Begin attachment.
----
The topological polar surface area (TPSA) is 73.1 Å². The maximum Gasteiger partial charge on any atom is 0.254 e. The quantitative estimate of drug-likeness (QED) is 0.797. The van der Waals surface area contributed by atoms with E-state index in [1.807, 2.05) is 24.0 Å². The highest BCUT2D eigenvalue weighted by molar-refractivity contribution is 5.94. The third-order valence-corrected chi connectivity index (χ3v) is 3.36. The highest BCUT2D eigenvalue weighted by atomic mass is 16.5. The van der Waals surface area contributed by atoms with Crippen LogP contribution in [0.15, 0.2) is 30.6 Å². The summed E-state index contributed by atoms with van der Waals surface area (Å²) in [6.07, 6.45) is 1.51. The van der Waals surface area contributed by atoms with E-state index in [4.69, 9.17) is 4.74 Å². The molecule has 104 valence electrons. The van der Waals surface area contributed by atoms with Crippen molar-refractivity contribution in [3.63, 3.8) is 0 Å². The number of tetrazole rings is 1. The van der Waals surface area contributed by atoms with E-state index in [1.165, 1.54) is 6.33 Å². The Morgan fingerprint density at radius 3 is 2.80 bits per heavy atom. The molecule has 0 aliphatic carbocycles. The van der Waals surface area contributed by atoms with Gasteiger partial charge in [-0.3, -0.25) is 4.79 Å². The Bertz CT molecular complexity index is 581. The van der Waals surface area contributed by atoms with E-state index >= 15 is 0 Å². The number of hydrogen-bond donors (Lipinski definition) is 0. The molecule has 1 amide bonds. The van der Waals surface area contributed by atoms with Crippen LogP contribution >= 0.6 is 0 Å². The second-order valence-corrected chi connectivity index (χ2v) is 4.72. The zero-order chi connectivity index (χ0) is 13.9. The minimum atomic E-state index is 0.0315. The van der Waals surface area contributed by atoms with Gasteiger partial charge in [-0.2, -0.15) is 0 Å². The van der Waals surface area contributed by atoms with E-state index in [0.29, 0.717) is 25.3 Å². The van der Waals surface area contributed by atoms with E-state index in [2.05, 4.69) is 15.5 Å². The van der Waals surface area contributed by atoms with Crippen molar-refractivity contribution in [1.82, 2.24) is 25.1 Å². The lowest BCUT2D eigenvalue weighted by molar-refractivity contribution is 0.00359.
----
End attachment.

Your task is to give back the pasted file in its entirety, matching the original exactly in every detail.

The topological polar surface area (TPSA) is 73.1 Å². The maximum Gasteiger partial charge on any atom is 0.254 e. The quantitative estimate of drug-likeness (QED) is 0.797. The van der Waals surface area contributed by atoms with E-state index in [1.807, 2.05) is 24.0 Å². The highest BCUT2D eigenvalue weighted by molar-refractivity contribution is 5.94. The third-order valence-corrected chi connectivity index (χ3v) is 3.36. The highest BCUT2D eigenvalue weighted by atomic mass is 16.5. The van der Waals surface area contributed by atoms with Crippen LogP contribution in [0.15, 0.2) is 30.6 Å². The summed E-state index contributed by atoms with van der Waals surface area (Å²) in [6.07, 6.45) is 1.51. The van der Waals surface area contributed by atoms with E-state index in [4.69, 9.17) is 4.74 Å². The molecule has 104 valence electrons. The van der Waals surface area contributed by atoms with Crippen molar-refractivity contribution in [3.63, 3.8) is 0 Å². The number of tetrazole rings is 1. The van der Waals surface area contributed by atoms with E-state index in [1.165, 1.54) is 6.33 Å². The Morgan fingerprint density at radius 3 is 2.80 bits per heavy atom. The molecule has 0 aliphatic carbocycles. The van der Waals surface area contributed by atoms with Gasteiger partial charge in [-0.3, -0.25) is 4.79 Å². The Bertz CT molecular complexity index is 581. The van der Waals surface area contributed by atoms with E-state index >= 15 is 0 Å². The number of hydrogen-bond donors (Lipinski definition) is 0. The molecule has 1 amide bonds. The van der Waals surface area contributed by atoms with Crippen LogP contribution >= 0.6 is 0 Å². The second-order valence-corrected chi connectivity index (χ2v) is 4.72. The zero-order chi connectivity index (χ0) is 13.9. The minimum atomic E-state index is 0.0315. The van der Waals surface area contributed by atoms with Gasteiger partial charge in [-0.2, -0.15) is 0 Å². The van der Waals surface area contributed by atoms with E-state index in [0.29, 0.717) is 25.3 Å². The van der Waals surface area contributed by atoms with E-state index in [2.05, 4.69) is 15.5 Å². The van der Waals surface area contributed by atoms with Crippen molar-refractivity contribution in [1.82, 2.24) is 25.1 Å². The lowest BCUT2D eigenvalue weighted by molar-refractivity contribution is 0.00359.